I’m a graduate of Grand Valley State University with a B.A. in Writing and a minor in English. I’ve done grant writing, social media and newsletter writing, community engagement, and web content and design contract work for Better Drinking Culture, Wait 21, Every Woman’s Place, Safe Haven, Recovery Academy, Exodus Place, and A Father’s Walk. I’ve coordinate poetry programming for Grand Rapids Public Library, Kent District Library, Boys’ and Girls’ Clubs of America, and eighteen school districts.
I’m Editor-in-Chief of Hyype, Coordinator of the Dyer-Ives Poetry Competition for Grand Rapids Public Library, host of WYCE’s Electric Poetry, and a board member of Write616.
My article and journalistic writing has focused on women’s rights, political reform, prison reform, environmental justice, and body image.
I’m a proud graduate of Grand Valley State University, Grand Rapids Community College, and Northview High School. My writing has appeared in Turnpike Magazine, Little Patuxent, The Maine Review, damselfly, Paste Magazine, Barking Sycamores, Broken Plate, Sweater Weather, Gnarled Oak, HowlRound, Non-Binary Review, and Pine Hills Review. I have also received numerous grants and awards, including nominations for two Pushcart Prizes, a nomination for a Community Award by the Rapidian, and a grant from Grand Valley State University to write a series of poems about sexual assault and domestic violence (The V-Card Series).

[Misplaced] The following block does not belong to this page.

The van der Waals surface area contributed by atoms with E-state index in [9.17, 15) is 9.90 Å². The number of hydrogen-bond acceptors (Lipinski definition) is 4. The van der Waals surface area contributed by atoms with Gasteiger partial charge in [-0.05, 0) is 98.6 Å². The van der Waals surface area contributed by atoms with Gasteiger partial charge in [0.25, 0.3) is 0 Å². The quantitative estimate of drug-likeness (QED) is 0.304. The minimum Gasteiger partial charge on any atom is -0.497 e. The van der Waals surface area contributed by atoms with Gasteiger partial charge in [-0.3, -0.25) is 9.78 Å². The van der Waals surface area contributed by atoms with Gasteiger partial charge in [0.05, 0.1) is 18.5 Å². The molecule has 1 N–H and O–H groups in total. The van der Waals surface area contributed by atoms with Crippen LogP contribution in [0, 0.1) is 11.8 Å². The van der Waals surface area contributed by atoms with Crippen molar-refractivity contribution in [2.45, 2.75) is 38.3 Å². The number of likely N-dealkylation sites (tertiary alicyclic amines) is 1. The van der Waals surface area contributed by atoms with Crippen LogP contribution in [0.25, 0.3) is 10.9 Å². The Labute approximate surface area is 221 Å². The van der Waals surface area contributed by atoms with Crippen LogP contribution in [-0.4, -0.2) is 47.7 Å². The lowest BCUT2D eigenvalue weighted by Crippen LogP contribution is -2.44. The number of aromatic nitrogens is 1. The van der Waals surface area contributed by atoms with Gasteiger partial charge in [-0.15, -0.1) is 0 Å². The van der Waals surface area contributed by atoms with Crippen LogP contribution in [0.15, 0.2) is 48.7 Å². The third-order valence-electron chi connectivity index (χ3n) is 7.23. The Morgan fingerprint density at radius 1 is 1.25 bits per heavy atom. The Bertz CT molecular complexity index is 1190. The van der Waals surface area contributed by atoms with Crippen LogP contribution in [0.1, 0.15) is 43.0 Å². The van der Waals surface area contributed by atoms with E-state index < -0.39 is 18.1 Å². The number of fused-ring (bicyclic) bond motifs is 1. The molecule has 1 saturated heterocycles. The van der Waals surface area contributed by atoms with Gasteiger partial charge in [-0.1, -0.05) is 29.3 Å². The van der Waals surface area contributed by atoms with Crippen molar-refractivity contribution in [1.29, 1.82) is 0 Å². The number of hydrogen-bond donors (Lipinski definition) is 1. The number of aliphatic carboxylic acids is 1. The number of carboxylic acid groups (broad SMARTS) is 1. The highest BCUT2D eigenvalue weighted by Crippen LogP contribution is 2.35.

Other things that make me happy include: birdwatching, camping, hammocking, eating frozen yogurt, comedy, playing video and board games, discussing politics and social norms, hanging out with my husband, re-watching Parks & Rec, ice skating, and hiking.
Thank you to the amazing businesses and organizations
who I’m proud to support and call partners and friends.
What I’m Consuming
Favorites this year include:
- Tuca & Bertie
- Bon Iver’s i,i
- Willow’s new album
- The Rise and Fall of Dinosaurs
- Library of Small Catastrophes by Alison C. Rollins
- Grace & Frankie
- Inner State 81
poems from Marlin M. Jenkins in The Collapsar
Zeina Hashem Beck in “Ambit Magazine”
“She Went as a Cheetah” by Evan Bauer in Nashville Review
“I ask you if, in theory,
an eighteen-year-old god would want
to undress me, & you inhale
through your teeth…”
>> “Immortality” by Zeina Hashem Beck in Nashville Review
“Necessity fills the world with altars.”
>> “Altars” by Bill Brown in Nashville Review
“I think of
how my parents flinch sometimes when
I say my name”
>> “In the Netflix Trailer…” by Julian Randall in Nashville Review
“you are six flags” >> Nate Slawson in Vinyl Poetry
“My sister says she’s felt
hopeless most of this day.
She expects more of the same tomorrow.”
>> “The Poem of Winter Morning” by Norman Dubie
“It was an interlude, we were passing, we happened to witness it”
> Sycamore by David Constantine
Flash fiction from Jason Lee Norman
“love isn’t” by Pat Parker
“She wakes up early pretty.” >> from “Star Stuff” by Chaz Bundick
“There is a Lake Here” by Clint Smith
“Where you could sit up straight” by francine j harris in Hunger Mountain
November 2016 – a month of distress & mourning
“This is how you enter the poem:” by Taylor Johnson
“The Author Writes the First Draft of His Wedding Vows” by Hanif Abdurraqib
All the things by Traci Brimhall
Music from SOHN